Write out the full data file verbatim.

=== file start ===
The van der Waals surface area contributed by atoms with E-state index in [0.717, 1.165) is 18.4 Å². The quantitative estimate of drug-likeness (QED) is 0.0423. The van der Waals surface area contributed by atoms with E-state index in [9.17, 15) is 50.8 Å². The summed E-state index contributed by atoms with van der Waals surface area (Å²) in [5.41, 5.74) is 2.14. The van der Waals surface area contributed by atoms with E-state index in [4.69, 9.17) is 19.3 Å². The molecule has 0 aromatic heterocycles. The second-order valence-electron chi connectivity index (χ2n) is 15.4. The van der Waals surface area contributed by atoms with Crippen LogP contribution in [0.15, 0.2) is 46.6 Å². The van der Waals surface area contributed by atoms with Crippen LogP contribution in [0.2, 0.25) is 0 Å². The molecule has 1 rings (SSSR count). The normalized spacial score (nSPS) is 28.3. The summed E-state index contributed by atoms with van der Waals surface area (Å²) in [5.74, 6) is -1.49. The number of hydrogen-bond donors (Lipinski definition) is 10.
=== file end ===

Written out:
The van der Waals surface area contributed by atoms with E-state index in [0.717, 1.165) is 18.4 Å². The quantitative estimate of drug-likeness (QED) is 0.0423. The van der Waals surface area contributed by atoms with E-state index in [9.17, 15) is 50.8 Å². The summed E-state index contributed by atoms with van der Waals surface area (Å²) in [5.41, 5.74) is 2.14. The van der Waals surface area contributed by atoms with E-state index in [4.69, 9.17) is 19.3 Å². The molecule has 0 aromatic heterocycles. The second-order valence-electron chi connectivity index (χ2n) is 15.4. The van der Waals surface area contributed by atoms with Crippen LogP contribution in [0.15, 0.2) is 46.6 Å². The van der Waals surface area contributed by atoms with Crippen LogP contribution in [0.2, 0.25) is 0 Å². The molecule has 1 rings (SSSR count). The normalized spacial score (nSPS) is 28.3. The summed E-state index contributed by atoms with van der Waals surface area (Å²) in [5.74, 6) is -1.49. The number of hydrogen-bond donors (Lipinski definition) is 10.